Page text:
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Don’t Make These Mistakes When Screening A Tenant

4 Misconceptions About Rental Credit Checks

According to The Wall Street Journal, the demand for rentals is on the rise. Homebuyers who are being forced out of the market by soaring housing prices are turning to rentals. Tenants are holding bidding wars for apartments and single-family homes. Occupancy rates have dropped.

As reported by CNBC, “The coronavirus pandemic eviction moratorium, recently extended, is also playing into the supply situation. As some landlords are unable to evict tenants who aren’t paying, they have less supply to offer those who can pay. To offset losses, some are raising rents on the properties they can, knowing that demand in the market will support the increases.”

Is this a great time to be a landlord with vacancies to fill? Not necessarily.

It would  be easy to sit at your desk with a stack of   for your property and think that you can just choose the best sounding one. However, picking a new tenant based on intuition or possibly false information is risky business. Now, more than ever, it is imperative that landlords and property managers vet their applicants thoroughly before deciding who is going to occupy their investment property.

Here are 4 mistakes that landlords often make when choosing a new tenant:

1.“Tenant screening takes too long. I can tell from their application whether someone will be a good tenant.”

In this era of computerization, online credit screening takes little more than the time needed to fill in the applicant’s name, address, date of birth and Social Security Number. Within moments, the requested reports are ready to view. You can immediately have a credit report with score, previous address tenant history, TeleCheck verification, eviction and criminal details, sex offender and terrorist reports, social security fraud and federal searches. Picking a tenant without these rental background checks could cause a landlord a great deal of trouble down the road.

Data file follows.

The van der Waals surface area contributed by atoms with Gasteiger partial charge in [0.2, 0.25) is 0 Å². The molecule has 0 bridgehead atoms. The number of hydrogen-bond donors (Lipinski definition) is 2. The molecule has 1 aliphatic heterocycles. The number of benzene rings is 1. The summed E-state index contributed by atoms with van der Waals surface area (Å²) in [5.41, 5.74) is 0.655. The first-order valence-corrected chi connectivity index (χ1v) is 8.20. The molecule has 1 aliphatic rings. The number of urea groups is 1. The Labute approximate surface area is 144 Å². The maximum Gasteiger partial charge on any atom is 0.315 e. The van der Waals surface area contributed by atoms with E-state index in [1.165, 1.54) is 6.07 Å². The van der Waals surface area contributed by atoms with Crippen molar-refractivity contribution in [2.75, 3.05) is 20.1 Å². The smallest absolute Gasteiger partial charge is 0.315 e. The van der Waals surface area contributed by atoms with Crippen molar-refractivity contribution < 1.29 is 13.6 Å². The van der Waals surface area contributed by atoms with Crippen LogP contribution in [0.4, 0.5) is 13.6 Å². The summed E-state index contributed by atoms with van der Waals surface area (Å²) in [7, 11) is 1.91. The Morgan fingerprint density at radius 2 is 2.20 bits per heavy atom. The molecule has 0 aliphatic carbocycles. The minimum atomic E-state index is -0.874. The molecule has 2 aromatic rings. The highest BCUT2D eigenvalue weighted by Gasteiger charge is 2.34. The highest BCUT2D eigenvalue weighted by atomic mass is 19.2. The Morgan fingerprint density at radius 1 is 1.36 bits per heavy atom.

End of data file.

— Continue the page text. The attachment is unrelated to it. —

2.“A high credit score and a good job are enough for me to go on.”

While a high credit score and a well-paying job are good indicators of a person’s ability to pay their rent, there is still so much information missing. Those facts do not reveal what kind of tenant they will be. Although they may pay their bills on time and make enough money to afford your rent, they may not treat your property or their neighbors with respect. On the other hand, a low scoring tenant may be very diligent about paying their rent on time.

3.“I don’t want to pay for a tenant background check because they are too expensive.”

Many property managers and landlords require the applicant to pay for the tenant screening as part of the application fee. Always check the laws that govern application fees in your community.

Whether you or the tenant pays for it, not doing a tenant screening report is what can get very expensive. AAOA tenant background checks start at $19.99 and can save you quite a lot of money in the end. Between the eviction history, previous address tenant history and landlord verification, you will know exactly what kind of renter the applicant will be. You will discover whether your prospective tenant has been evicted for non-payment of rent or has done damage to their former apartment, thereby sparing you a great deal of expense and stress. The cost of the screening is  minimal compared to the average $3500 cost of eviction.

4.“Rental credit checks can lower a person’s credit score.”

Many people are reluctant to have their credit checked. They believe that pulling their report will damage their score with the credit bureaus. This belief is only partially true. Credit pulls come in two varieties: hard and soft. A hard pull refers to inquiries made when a borrower applies for a loan, credit card or a mortgage. It usually appears on a credit report for about two years and affects the score for only one year. The credit score is only lowered by a few points, so the resulting effect is minimal and short-lived.

A soft pull usually appears on a credit report when a person checks their own credit or when an insurance company, credit monitoring service, utility, cable or internet provider or cell phone company runs a check. An AAOA credit report will always be a soft pull and will not affect the applicant’s credit score in any way.

Relying on intuition and incomplete, possibly false, information when approving a new tenant can turn the current rental boom into a bust for the unsuspecting landlord. With a thorough landlord background check, property owners can avoid making a mistake that could cost them thousands of dollars in eviction or damage repair costs.